TEACHERS.NET GAZETTE
Volume 3 Number 10

COVER STORY
"Everybody loves hummingbirds, and they are wonderful tools to excite students about learning."

That quote from a classroom teacher is the basic premise of Operation RubyThroat: The Hummingbird Project...

ARTICLES
Meet our Antarctic Guide - A conversation with
USCG LT Marshall Branch
by Kathleen Carpenter, Editor in Chief
The Responsive Classroom: A Practical Approach for Teaching Children to Care by Dr. Belinda Gimbert
Attitudes Toward Numbers Through History by Daniel Chang
Classroom Photos by Members of the Teachers.Net Community
How Many Environments Does a Child Have? by Judith Rich Harris
The Hurried Child, Book Review by Sonja Marcuson
There IS a Printer and a Xerox Machine in Your Classroom That You Can't See! by Dr. Rob Reilly
What's Your Name? by Joy Jones
The funny thing about control: Or to gain control you have to give up control by Karin Ford
Through the eyes of a child - Reflections on teacher and student motivation by Sheree Rensel
Non-Conventional Techniques in Teaching Science by P R Guruprasad
Word Wall Tips from the 4 Blocks Mailring
Teaching Gayle To Read (Part 8) by Grace Vyduna-Haskins
Operation RubyThroat by Bill Hilton Jr.
Dear Old Golden Rule Days, Chapter 4 - Creative Writing by Janet Farquhar
Simple Science Center Ideas from the Early Childhood Mailring
The Freedom Box, Technology for the Blind and Visually Impaired by Dave Melanson
Librarians, Deaf Students and Hearing Students by Linsey Taylor
Pumpkin Math and Writing Activities by Michele Nash
Take Home Literature Activity Bags by Paulie
Favorite October Activities for the Classroom from Teachers.Net Mailrings
Fun Facts
October Columns
October Regular Features
October Informational Items
Gazette Home Delivery:

About Joy Jones...

Joy Jones is a third generation teacher, a playwright and the author of Between Black Women: Listening With the Third Ear, the acclaimed children's book, Tambourine Moon, and Private Lessons: A Book of Meditations for Teachers. She teaches at Fillmore Arts Center in Washington, DC. You may view her website at: www.JoyjonesOnline.com.


Recommended Reading


Tambourine Moon
by Joy Jones, Terry Widener (Illustrator)

$12.80 from Amazon.com
More information
 


Private Lessons - A Book of Meditations for Teachers
by Joy Jones

$8.76 from Amazon.com
More information
 


Between Black Women - Listening With the Third Ear
by Joy Jones

$7.95 from Amazon.com
More information

Teacher Feature...

What's Your Name?

by Joy Jones


"The new kid's name is too hard to pronounce, so let's just call him Sam."

"Her name is so long - why don't we shorten it?"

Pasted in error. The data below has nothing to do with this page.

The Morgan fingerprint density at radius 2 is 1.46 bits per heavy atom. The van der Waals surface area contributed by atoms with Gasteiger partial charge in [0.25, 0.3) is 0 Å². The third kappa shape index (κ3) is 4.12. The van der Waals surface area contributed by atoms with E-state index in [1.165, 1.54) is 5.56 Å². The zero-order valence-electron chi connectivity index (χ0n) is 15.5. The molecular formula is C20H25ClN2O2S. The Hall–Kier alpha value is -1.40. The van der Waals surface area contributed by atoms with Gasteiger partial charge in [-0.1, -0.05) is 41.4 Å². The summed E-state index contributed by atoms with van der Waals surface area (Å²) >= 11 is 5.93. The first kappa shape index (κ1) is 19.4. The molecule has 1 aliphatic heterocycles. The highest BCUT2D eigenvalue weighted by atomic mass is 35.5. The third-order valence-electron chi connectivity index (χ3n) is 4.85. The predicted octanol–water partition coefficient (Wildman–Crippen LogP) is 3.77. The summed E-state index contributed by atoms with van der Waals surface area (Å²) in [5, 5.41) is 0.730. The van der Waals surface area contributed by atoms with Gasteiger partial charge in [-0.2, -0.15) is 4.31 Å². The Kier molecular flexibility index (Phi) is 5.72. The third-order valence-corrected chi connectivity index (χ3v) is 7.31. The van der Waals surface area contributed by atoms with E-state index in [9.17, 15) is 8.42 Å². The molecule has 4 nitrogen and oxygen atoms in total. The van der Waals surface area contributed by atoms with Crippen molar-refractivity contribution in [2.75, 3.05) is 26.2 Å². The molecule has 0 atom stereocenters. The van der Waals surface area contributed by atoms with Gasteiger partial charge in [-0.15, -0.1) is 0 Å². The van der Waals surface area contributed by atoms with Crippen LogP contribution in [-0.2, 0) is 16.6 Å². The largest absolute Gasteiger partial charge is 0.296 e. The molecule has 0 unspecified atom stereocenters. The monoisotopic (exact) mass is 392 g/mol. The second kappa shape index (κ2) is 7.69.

Have you heard comments like these at your school? I'm sure no one intends to offend, but one of the basic ways of demonstrating respect is to address someone by his or her proper name, whether that person is a visiting dignitary from a foreign country or a first grader from a first generation family of immigrants. This student with the difficult name may already be facing a lot of unsettling changes as the new kid in a strange, new school or perhaps even a strange, new country. It's worthwhile to extend the simple human courtesy of calling that student by his or her name.

To be sure, it may take more time and trouble to learn how to say a name from a foreign language and Americans are known for liking things to be quick and easy. But more and more American schools now find more and more of the globe within in their classroom walls. The school in Washington, D.C. where I taught last year has a population where one-third of the students speak English as a second language. According to the US Census, thirty-two million Americans speak a language other than English in the home.

What that means is, in addition to Dick and Jane, you may find Julio, Abdul, Kadiatou, and Soyung listed on your class roster. By taking the lead in learning the proper way to pronounce a student's name, you take an important step towards bridging cultures and modeling acceptance of that student's unique heritage.

And it's not just tolerance for the foreigner, either. A woman named Elizabeth told me of the struggle she had in school to correct teachers who insisted on shortening her name. "They always wanted to call me Beth or Betty or Liz. I had to tell them - 'My name is Elizabeth.'"

We don't let our students hand in papers with misspelled words; in like fashion, we should take care to properly pronounce our students' names. Calling roll may be one of the first tasks of class, but showing respect is always the first lesson of the day.


Browse through the latest posts from the Beginning Teachers Chatboard...

Soliciting Letters to the Editor!...

Teachers.Net wants to hear your thoughts about vouchers, homeschooling, gun safety, educational legislation, politics, and more. Every month Teachers.Net provides space for you, our teachers, to express your ideas and feelings about the current state of education in your community or around the world. Visit and bookmark our Letters to the Editor section, and contribute your thoughts each month. Help push the dialog and be a positive force for change!

Click for More information


Browse through the latest posts from the Upper Elementary Chatboard...

# 1351059